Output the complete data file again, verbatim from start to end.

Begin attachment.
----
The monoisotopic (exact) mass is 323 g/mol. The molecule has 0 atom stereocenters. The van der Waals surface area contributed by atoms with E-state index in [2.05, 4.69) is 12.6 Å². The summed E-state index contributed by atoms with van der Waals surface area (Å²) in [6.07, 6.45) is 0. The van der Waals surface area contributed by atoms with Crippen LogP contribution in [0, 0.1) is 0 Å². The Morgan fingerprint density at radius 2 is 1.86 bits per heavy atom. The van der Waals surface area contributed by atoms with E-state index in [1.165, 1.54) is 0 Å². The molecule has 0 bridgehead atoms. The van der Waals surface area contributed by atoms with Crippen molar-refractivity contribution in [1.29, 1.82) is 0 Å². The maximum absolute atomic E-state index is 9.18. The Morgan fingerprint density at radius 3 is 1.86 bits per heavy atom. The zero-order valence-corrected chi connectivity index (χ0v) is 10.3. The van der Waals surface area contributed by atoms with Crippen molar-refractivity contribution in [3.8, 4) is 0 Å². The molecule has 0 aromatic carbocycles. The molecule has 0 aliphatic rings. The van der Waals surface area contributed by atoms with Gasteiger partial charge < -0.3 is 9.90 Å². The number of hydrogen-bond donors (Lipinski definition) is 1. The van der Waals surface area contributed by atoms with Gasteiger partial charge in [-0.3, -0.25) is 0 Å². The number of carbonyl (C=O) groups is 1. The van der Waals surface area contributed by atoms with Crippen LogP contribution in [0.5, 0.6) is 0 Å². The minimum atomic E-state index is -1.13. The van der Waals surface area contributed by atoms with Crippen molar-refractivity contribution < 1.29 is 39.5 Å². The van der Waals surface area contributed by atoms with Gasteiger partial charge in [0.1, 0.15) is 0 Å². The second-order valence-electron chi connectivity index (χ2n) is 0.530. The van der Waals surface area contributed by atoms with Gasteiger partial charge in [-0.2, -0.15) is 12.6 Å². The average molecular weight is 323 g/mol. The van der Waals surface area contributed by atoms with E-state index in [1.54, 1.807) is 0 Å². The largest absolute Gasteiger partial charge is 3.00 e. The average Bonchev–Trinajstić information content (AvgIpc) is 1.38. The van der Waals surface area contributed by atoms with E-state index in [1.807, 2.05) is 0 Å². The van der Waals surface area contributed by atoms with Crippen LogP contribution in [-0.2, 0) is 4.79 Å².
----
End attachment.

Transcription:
The monoisotopic (exact) mass is 323 g/mol. The molecule has 0 atom stereocenters. The van der Waals surface area contributed by atoms with E-state index in [2.05, 4.69) is 12.6 Å². The summed E-state index contributed by atoms with van der Waals surface area (Å²) in [6.07, 6.45) is 0. The van der Waals surface area contributed by atoms with Crippen LogP contribution in [0, 0.1) is 0 Å². The Morgan fingerprint density at radius 2 is 1.86 bits per heavy atom. The van der Waals surface area contributed by atoms with E-state index in [1.165, 1.54) is 0 Å². The molecule has 0 bridgehead atoms. The van der Waals surface area contributed by atoms with Crippen molar-refractivity contribution in [1.29, 1.82) is 0 Å². The maximum absolute atomic E-state index is 9.18. The Morgan fingerprint density at radius 3 is 1.86 bits per heavy atom. The zero-order valence-corrected chi connectivity index (χ0v) is 10.3. The van der Waals surface area contributed by atoms with Crippen molar-refractivity contribution in [3.8, 4) is 0 Å². The molecule has 0 aromatic carbocycles. The molecule has 0 aliphatic rings. The van der Waals surface area contributed by atoms with Gasteiger partial charge < -0.3 is 9.90 Å². The number of hydrogen-bond donors (Lipinski definition) is 1. The van der Waals surface area contributed by atoms with Gasteiger partial charge in [-0.3, -0.25) is 0 Å². The number of carbonyl (C=O) groups is 1. The van der Waals surface area contributed by atoms with Crippen LogP contribution in [0.5, 0.6) is 0 Å². The minimum atomic E-state index is -1.13. The van der Waals surface area contributed by atoms with Crippen molar-refractivity contribution < 1.29 is 39.5 Å². The van der Waals surface area contributed by atoms with Gasteiger partial charge in [0.1, 0.15) is 0 Å². The second-order valence-electron chi connectivity index (χ2n) is 0.530. The van der Waals surface area contributed by atoms with Gasteiger partial charge in [-0.2, -0.15) is 12.6 Å². The average molecular weight is 323 g/mol. The van der Waals surface area contributed by atoms with E-state index in [1.54, 1.807) is 0 Å². The largest absolute Gasteiger partial charge is 3.00 e. The average Bonchev–Trinajstić information content (AvgIpc) is 1.38. The van der Waals surface area contributed by atoms with E-state index in [1.807, 2.05) is 0 Å². The van der Waals surface area contributed by atoms with Crippen LogP contribution in [-0.2, 0) is 4.79 Å².